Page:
Uniqlo’s UT Grand Prix T-shirt design contest is always a competition like no other—especially since this year’s prize is a whopping P1.5 milion, the largest purse yet, and the shirts will be displayed at the Museum Store in the Museum of Modern Art (MoMA), New York. But this year, it also took place at a moment like no other.
Despite the ongoing pandemic, Uniqlo still made sure to give the spotlight to talented artists around the world through their annual T-shirt design contest. For their 2020 edition, the Japanese fashion retailer has teamed up with MoMA with the theme “Draw Your World.” And after carefully screening over 10,000 entries, they have chosen Filipina artist Isabel Santos to be the grand winner.
“I am so happy and honored that they chose me and my design. I still can’t believe it,” Santos said.
Santos’ approach to her art is very personal, to say the least. Coming from a family of artists (her parents are Soler and Mona Santos, and her grandfather is the late Malang Santos), art for her “is always an extension of her person, even if the result is not always obvious or cloyingly sentimental.”
Santos' winning entry, “A Fortune in Jewels Kept in Your Safe,” features vintage cutouts of gorgeous old Hollywood women’s hairstyles in the front and faces of women with different emotions at the back.
“My approach philosophically was deconstruction and fragmentation. I took elements and shapes from images and combined them into a single picture. This is both bewilderingly chaotic and familiar. I like that feeling,” the artist said.
In an interview, PhilSTAR L!fe was able to chat with Santos to get to know a little bit more about her work.
Do you participate in art contests or submit your work often? Why did you choose to join the Uniqlo UT Grand Prix competition?
I don’t join contests very often. I apply to residencies more. At the time of the contest, I was applying (and being rejected) to some residencies. When someone posted the contest on Facebook, I thought, why not? Other themes of the UT GP contests didn’t relate to my works, so this was a perfect time to join because the partnership with MOMA and the theme “Draw Your World” opened up what can be submitted.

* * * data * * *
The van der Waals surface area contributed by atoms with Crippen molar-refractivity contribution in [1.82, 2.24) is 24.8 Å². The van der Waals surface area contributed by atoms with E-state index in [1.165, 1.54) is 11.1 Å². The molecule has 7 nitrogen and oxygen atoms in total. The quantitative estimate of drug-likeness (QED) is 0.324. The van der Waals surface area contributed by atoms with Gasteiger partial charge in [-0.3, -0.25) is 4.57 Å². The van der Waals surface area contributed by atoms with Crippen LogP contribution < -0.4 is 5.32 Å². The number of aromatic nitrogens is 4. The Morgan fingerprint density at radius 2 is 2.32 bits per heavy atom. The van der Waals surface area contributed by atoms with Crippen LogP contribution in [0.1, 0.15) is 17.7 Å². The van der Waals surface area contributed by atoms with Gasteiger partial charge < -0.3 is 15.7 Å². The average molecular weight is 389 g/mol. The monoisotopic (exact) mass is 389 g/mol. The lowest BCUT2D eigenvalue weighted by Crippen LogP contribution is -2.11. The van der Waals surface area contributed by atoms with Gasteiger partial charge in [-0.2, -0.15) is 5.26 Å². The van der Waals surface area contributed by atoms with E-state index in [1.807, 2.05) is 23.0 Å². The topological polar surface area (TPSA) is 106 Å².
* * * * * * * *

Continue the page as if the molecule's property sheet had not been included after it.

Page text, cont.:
Working with two big names such as Uniqlo and MoMa is a big thing. What was the overall experience like?
Since the pandemic hit, I can’t tell the full experience because every interaction was by email or digital but it was definitely a highlight of my career.
What was your initial idea behind “A Fortune in Jewels Kept in Your Safe”?
I’m not the best at explaining, so here is a part of my writeup in the show:
Santos frames what she sees through her own perspective, creating worlds that are at once recognizable and unfamiliar. An array of styled hair arranged in a neat grid is a little alien, but ultimately still translates as hair. The women’s faces divorced from their hair still translate as women’s faces, without much prompting.
In "Only What I Want to See," there is an emphasis on a taking away of the inessential, a separation of parts to bring focus to what Santos wants to see. The result is her attempt at communicating her own version of what she takes in. For Santos, art is always an extension of her person, even if the result is not always obvious or cloyingly sentimental. Through these collected images, her playful rearrangements become ways of communicating what she wants to say, a way of delivering her vision to others.
The process you described—deconstruction and fragmentation—is fascinating. How did you develop this process?
The first comics I dismantled was from a collection of DC comics I got from Strand bookstore in New York. I was making collages and then the “throw away” parts or the leftover pieces from the pages of the book interested me. I would put them together, one top works or side by side. These are not limited to comic books.
What visual references do you draw upon in your work?
I don’t have any references with this particular work. But one of the judges of the contest, Lawrence Weiner, is one of my all-time favorite artists.
How would you react to meeting someone wearing a shirt with your design?
I haven’t seen anyone wearing the shirt except my brother and some excited aunties but I’ve seen so much support from friends and family. They tag me in the stores and the online Uniqlo websites from all over the world. I can’t believe it to be honest. I’ve been to the Uniqlo flagship in NY a few times and to think I have something designed there is truly unbelievable.
Photos from Uniqlo and Isabel Santos' Instagram (@somethingstarwars). Special thanks to Uniqlo and Bridges PR.